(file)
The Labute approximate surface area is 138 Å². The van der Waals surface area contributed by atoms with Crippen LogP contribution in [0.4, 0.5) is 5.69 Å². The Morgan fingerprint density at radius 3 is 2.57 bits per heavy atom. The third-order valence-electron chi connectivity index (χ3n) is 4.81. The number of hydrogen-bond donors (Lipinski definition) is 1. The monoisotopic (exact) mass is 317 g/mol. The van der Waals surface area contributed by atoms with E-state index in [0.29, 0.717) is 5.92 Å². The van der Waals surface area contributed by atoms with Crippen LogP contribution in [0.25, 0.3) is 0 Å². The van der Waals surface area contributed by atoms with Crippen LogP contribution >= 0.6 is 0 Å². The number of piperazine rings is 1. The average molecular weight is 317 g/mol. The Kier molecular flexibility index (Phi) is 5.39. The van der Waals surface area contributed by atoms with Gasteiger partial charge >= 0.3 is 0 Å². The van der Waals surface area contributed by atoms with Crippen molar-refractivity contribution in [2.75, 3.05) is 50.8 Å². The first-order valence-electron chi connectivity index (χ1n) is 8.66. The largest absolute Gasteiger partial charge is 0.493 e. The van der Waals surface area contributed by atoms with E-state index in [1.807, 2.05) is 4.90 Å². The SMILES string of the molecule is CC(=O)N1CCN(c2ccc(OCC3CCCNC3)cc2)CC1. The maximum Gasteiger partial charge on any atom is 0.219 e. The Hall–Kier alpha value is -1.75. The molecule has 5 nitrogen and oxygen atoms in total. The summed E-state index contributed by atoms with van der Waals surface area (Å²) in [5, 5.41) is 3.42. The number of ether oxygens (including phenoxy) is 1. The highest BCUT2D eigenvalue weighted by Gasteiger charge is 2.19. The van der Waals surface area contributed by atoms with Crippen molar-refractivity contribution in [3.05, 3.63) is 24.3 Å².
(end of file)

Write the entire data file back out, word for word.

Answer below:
The Labute approximate surface area is 138 Å². The van der Waals surface area contributed by atoms with Crippen LogP contribution in [0.4, 0.5) is 5.69 Å². The Morgan fingerprint density at radius 3 is 2.57 bits per heavy atom. The third-order valence-electron chi connectivity index (χ3n) is 4.81. The number of hydrogen-bond donors (Lipinski definition) is 1. The monoisotopic (exact) mass is 317 g/mol. The van der Waals surface area contributed by atoms with E-state index in [0.29, 0.717) is 5.92 Å². The van der Waals surface area contributed by atoms with Crippen LogP contribution in [0.25, 0.3) is 0 Å². The van der Waals surface area contributed by atoms with Crippen LogP contribution >= 0.6 is 0 Å². The number of piperazine rings is 1. The average molecular weight is 317 g/mol. The Kier molecular flexibility index (Phi) is 5.39. The van der Waals surface area contributed by atoms with Gasteiger partial charge >= 0.3 is 0 Å². The van der Waals surface area contributed by atoms with Crippen molar-refractivity contribution in [2.75, 3.05) is 50.8 Å². The first-order valence-electron chi connectivity index (χ1n) is 8.66. The largest absolute Gasteiger partial charge is 0.493 e. The van der Waals surface area contributed by atoms with E-state index in [1.807, 2.05) is 4.90 Å². The SMILES string of the molecule is CC(=O)N1CCN(c2ccc(OCC3CCCNC3)cc2)CC1. The maximum Gasteiger partial charge on any atom is 0.219 e. The Hall–Kier alpha value is -1.75. The molecule has 5 nitrogen and oxygen atoms in total. The summed E-state index contributed by atoms with van der Waals surface area (Å²) in [5, 5.41) is 3.42. The number of ether oxygens (including phenoxy) is 1. The highest BCUT2D eigenvalue weighted by Gasteiger charge is 2.19. The van der Waals surface area contributed by atoms with Crippen molar-refractivity contribution in [3.05, 3.63) is 24.3 Å².